S. citizenship before his company's IPO. The dual Brazilian/U. S. Citizen's decision to move to Singapore and renounce his citizenship spurred a bill in the U. S. Senate, the Ex-PATRIOT Act, which would have forced such wealthy tax exiles to pay a special tax in order to re-enter the United States. In some cases a person voluntarily lives in exile to avoid legal issues, such as litigation or criminal prosecution. An example of this is Asil Nadir, who fled to the Turkish Republic of Northern Cyprus for 17 years rather than face prosecution in connection with the failed £1.7 bn company Polly Peck in the United Kingdom. Examples include: Iraqi academics asked to return home "from exile" to help rebuild Iraq in 2009 Jews who fled persecution from Nazi Germany People undertaking a religious or civil liberties role in society may be forced into exile due to threat of persecution. For example, nuns were exiled following the Communist coup d'état of 1948 in Czechoslovakia, it is an alternative theory developed by a young anthropologist, Balan in 2018.
According to him, comfortable exile is a “social exile of people who have been excluded from the mainstream society. Such people are considered “aliens” or internal “others” on the grounds of their religious, ethnic, linguistic or caste-based identity and therefore they migrate to a comfortable space elsewhere after having risked their lives to restore representation and civil rights in their own country and capture a comfortable identity to being part of a dominant religion, society or culture.” When a large group, or a whole people or nation is exiled, it can be said that this nation is in exile, or "diaspora". Nations that have been in exile for substantial periods include the Jews, who were deported by Babylonian king Nebuchadnezzar II in 586 BC and again following the destruction of the second Temple in Jerusalem in AD 70. Many Jewish prayers include a yearning to return to the Jewish homeland. After the partitions of Poland in the late 18th century, following the uprisings against the partitioning powers, many Poles have chosen – or been forced – to go into exile, forming large diasporas in France and the United States.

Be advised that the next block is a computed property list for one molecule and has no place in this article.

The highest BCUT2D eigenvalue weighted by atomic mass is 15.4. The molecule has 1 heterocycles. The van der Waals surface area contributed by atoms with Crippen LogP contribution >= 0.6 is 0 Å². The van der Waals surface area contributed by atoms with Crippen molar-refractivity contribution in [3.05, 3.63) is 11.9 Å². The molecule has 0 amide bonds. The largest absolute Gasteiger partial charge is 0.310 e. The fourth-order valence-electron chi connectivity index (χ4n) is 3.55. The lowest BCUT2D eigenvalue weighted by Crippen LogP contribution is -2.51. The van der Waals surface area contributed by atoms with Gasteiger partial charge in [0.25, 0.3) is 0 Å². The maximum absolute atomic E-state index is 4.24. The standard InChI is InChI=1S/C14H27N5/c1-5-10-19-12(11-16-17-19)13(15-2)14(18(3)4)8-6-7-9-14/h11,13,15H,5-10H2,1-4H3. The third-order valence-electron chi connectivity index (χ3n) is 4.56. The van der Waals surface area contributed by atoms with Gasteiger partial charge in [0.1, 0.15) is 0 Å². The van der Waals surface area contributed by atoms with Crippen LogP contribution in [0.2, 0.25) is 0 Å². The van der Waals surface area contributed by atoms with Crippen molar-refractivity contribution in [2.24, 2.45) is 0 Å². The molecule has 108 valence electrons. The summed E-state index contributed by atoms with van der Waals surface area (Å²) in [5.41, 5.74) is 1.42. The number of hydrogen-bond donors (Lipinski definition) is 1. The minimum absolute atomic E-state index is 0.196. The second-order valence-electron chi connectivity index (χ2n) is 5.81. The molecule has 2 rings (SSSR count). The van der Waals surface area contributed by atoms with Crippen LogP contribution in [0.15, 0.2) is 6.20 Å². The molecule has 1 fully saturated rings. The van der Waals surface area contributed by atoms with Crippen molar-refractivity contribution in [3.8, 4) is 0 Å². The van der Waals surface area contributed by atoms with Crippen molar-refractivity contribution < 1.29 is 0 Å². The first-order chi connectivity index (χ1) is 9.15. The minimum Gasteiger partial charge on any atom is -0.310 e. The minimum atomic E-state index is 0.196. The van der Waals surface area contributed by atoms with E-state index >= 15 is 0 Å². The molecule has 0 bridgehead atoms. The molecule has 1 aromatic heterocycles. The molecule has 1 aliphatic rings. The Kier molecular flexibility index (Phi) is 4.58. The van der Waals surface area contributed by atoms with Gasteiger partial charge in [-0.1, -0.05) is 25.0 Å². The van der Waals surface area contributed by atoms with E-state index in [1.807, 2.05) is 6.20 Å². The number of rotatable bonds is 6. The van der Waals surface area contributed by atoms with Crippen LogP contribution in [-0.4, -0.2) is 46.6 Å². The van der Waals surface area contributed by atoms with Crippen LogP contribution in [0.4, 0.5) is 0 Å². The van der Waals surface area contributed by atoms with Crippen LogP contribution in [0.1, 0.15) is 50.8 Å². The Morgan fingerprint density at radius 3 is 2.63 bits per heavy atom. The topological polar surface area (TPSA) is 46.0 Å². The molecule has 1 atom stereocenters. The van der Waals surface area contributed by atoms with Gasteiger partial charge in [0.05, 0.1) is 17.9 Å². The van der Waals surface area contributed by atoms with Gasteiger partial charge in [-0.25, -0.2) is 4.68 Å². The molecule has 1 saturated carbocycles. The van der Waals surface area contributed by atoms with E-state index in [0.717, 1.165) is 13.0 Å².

The entire population of Crimean Tatars that remained in their homeland Crimea was exiled on 18 May 1944 to Central Asia as a form of ethnic cleansing and collective punishment on false accusations. At Diego Garcia, between 1967 and 1973 the British Government forcibly removed some 2,000 Chagossian resident islanders to make way for a military base today jointly operated by the US and UK. Since the Cuban Revolution over one million Cubans have left Cuba. Most of these self-identify as exiles as their motivation for leaving the island is political in nature, it is to be noted that at the time of the Cuban Revolution, Cuba only had a population of 6.5 million, was not a country that had a history of significant emigration, it being the sixth largest recipient of immigrants in the world as of 1958. Most of the exiles' children consider themselves to be Cuban exiles, it is to be noted that under Cuban law, children of Cubans born abroad are considered Cuban citizens. During a foreign occupation or after a coup d'état, a government in exile of a such afflicted country may be established abroad.
One of the most well-known instances of this is the Polish government-in-exile, a government in exile that commanded Polish armed forces operating outside Poland after German occupation during World War II. Other examples include the Free French Forces government of Charles De Gaulle of the same time, the Central Tibetan A